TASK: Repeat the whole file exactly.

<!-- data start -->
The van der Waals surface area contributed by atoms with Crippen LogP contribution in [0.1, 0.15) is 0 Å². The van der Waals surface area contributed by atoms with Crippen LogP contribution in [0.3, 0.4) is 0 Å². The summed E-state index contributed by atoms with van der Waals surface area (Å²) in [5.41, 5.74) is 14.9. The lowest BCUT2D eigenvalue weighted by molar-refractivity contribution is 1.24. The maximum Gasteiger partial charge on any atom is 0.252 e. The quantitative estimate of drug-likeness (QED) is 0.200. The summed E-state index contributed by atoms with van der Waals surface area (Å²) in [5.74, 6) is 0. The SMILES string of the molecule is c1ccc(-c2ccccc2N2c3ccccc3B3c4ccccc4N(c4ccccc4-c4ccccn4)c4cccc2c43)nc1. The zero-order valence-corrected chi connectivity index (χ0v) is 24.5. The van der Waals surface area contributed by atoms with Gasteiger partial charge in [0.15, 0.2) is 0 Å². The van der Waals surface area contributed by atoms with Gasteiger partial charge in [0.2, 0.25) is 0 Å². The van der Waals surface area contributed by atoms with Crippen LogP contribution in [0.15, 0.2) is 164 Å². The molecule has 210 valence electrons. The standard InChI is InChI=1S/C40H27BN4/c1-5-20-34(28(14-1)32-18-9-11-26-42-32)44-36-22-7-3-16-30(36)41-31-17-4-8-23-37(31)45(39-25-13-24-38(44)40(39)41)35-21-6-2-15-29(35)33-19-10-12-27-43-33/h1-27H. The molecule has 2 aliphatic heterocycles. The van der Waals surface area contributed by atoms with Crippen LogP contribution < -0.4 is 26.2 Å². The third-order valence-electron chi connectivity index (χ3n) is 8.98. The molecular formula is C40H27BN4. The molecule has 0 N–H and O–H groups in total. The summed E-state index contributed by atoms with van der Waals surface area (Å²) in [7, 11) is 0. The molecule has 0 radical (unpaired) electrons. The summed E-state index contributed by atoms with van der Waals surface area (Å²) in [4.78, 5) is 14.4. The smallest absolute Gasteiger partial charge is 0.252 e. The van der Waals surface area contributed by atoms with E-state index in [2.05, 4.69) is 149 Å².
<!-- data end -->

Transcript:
The van der Waals surface area contributed by atoms with Crippen LogP contribution in [0.1, 0.15) is 0 Å². The van der Waals surface area contributed by atoms with Crippen LogP contribution in [0.3, 0.4) is 0 Å². The summed E-state index contributed by atoms with van der Waals surface area (Å²) in [5.41, 5.74) is 14.9. The lowest BCUT2D eigenvalue weighted by molar-refractivity contribution is 1.24. The maximum Gasteiger partial charge on any atom is 0.252 e. The quantitative estimate of drug-likeness (QED) is 0.200. The summed E-state index contributed by atoms with van der Waals surface area (Å²) in [5.74, 6) is 0. The SMILES string of the molecule is c1ccc(-c2ccccc2N2c3ccccc3B3c4ccccc4N(c4ccccc4-c4ccccn4)c4cccc2c43)nc1. The zero-order valence-corrected chi connectivity index (χ0v) is 24.5. The van der Waals surface area contributed by atoms with Gasteiger partial charge in [0.15, 0.2) is 0 Å². The van der Waals surface area contributed by atoms with Gasteiger partial charge in [0.2, 0.25) is 0 Å². The van der Waals surface area contributed by atoms with Crippen LogP contribution in [0.15, 0.2) is 164 Å². The molecule has 210 valence electrons. The standard InChI is InChI=1S/C40H27BN4/c1-5-20-34(28(14-1)32-18-9-11-26-42-32)44-36-22-7-3-16-30(36)41-31-17-4-8-23-37(31)45(39-25-13-24-38(44)40(39)41)35-21-6-2-15-29(35)33-19-10-12-27-43-33/h1-27H. The molecule has 2 aliphatic heterocycles. The van der Waals surface area contributed by atoms with Crippen LogP contribution < -0.4 is 26.2 Å². The third-order valence-electron chi connectivity index (χ3n) is 8.98. The molecular formula is C40H27BN4. The molecule has 0 N–H and O–H groups in total. The summed E-state index contributed by atoms with van der Waals surface area (Å²) in [7, 11) is 0. The molecule has 0 radical (unpaired) electrons. The summed E-state index contributed by atoms with van der Waals surface area (Å²) in [4.78, 5) is 14.4. The smallest absolute Gasteiger partial charge is 0.252 e. The van der Waals surface area contributed by atoms with E-state index in [2.05, 4.69) is 149 Å².